Current main research topics
My group works in the interface of ecology, evolution and health of aquatic ecosystems.
Evolutionary ecology of multiple parasite species/genotype infections
One of the main research areas focuses on evolutionary ecology of multiple species/genotype infections in host-parasite interactions. We are particularly interested in exploring how parasite species and genotypes interact in hosts, and how this affects factors such as parasite infection success and virulence. We also investigate how responses of the hosts are influenced by a diverse parasite challenge and how dynamics of host immune function shape parasite-parasite interactions. These studies look also into broad scale patters of genotype and species interactions underlying parasite community structure.
We explore these questions using mainly trematodes of the genus Diplostomum that complete their complex life cycle by passing through three consecutive hosts: snail and fish intermediate hosts, and bird definitive host. Infection in the snail gives rise to thousands of genetically identical cercariae that infect eye lenses of freshwater fishes. Severe infection in the eye may result in cataracts that impair vision and alter the behaviour of fish.
Seppälä, O., Karvonen, A., Rellstab, C., Louhi, K.-R., Jokela, J. (2012). Reciprocal interaction matrix reveals complex genetic and dose-dependent specificity among coinfecting parasites. American Naturalist, in press.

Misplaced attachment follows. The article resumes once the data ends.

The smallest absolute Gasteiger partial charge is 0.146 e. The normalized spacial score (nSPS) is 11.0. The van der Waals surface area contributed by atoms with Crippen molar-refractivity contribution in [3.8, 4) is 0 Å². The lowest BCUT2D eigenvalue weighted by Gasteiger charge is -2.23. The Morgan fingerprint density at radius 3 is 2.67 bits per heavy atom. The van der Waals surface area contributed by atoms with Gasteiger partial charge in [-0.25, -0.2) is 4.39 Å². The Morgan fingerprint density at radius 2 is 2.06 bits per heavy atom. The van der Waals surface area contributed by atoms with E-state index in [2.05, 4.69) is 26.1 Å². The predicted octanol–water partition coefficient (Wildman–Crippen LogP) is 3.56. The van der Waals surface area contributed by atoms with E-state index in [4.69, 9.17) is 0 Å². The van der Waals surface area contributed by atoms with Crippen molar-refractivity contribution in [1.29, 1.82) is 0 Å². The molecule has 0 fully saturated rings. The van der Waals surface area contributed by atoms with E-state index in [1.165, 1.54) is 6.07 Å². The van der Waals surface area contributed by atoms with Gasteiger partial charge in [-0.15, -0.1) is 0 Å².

Karvonen, A., Rellstab, C., Louhi, K.-R., Jokela, J. (2012). Synchronous attack is advantageous - mixed genotype infections lead to higher infection success in trematode parasites. Proceedings of the Royal Society B 279, 171-176.
Rellstab, C., Louhi, K.-R., Karvonen, A., Jokela, J. (2011). Analysis of trematode parasite communities in fish eye lenses by pyrosequencing of naturally pooled DNA. Infection, Genetics and Evolution 11, 1276-1286.
Karvonen, A., Seppälä, O., Valtonen, E.T. (2009). Host immunisation shapes interspecific associations in trematode parasites. Journal of Animal Ecology 78, 945-952.
Parasites and aquatic biodiversity
We are also interested in interactions between parasitism, and ecological and genetic divergence in populations of freshwater fishes. This work includes investigations into patterns of parasitism in allopatric, parapatric and sympatric ecotypes of fishes, further linking these to the degree of between-population divergence in ecological characteristics and genetic profiles. The main study species include European populations of three-spine stickleback, Arctic charr and whitefish.
These projects are done in collaboration with Prof. Ole Seehausen and Prof. Jukka Jokela (Eawag, Switzerland), Prof. Skuli Skulason and Dr. Bjarni Kristjansson (Holar University College, Iceland) and Dr. Christophe Eizaguirre (IFM-GEOMAR, Kiel),
Karvonen, A., Lundsgaard-Hansen, B., Jokela, J., Seehausen, O. (2012). Differentiation in parasitism among ecotypes of whitefish segregating along depth gradients. Oikos, in press.
Karvonen, A., Seehausen, O. (2012). The role of parasitism in adaptive radiations – when might parasites promote and when might they constrain ecological speciation? International Journal of Ecology, Vol. 2012, Article ID 208169.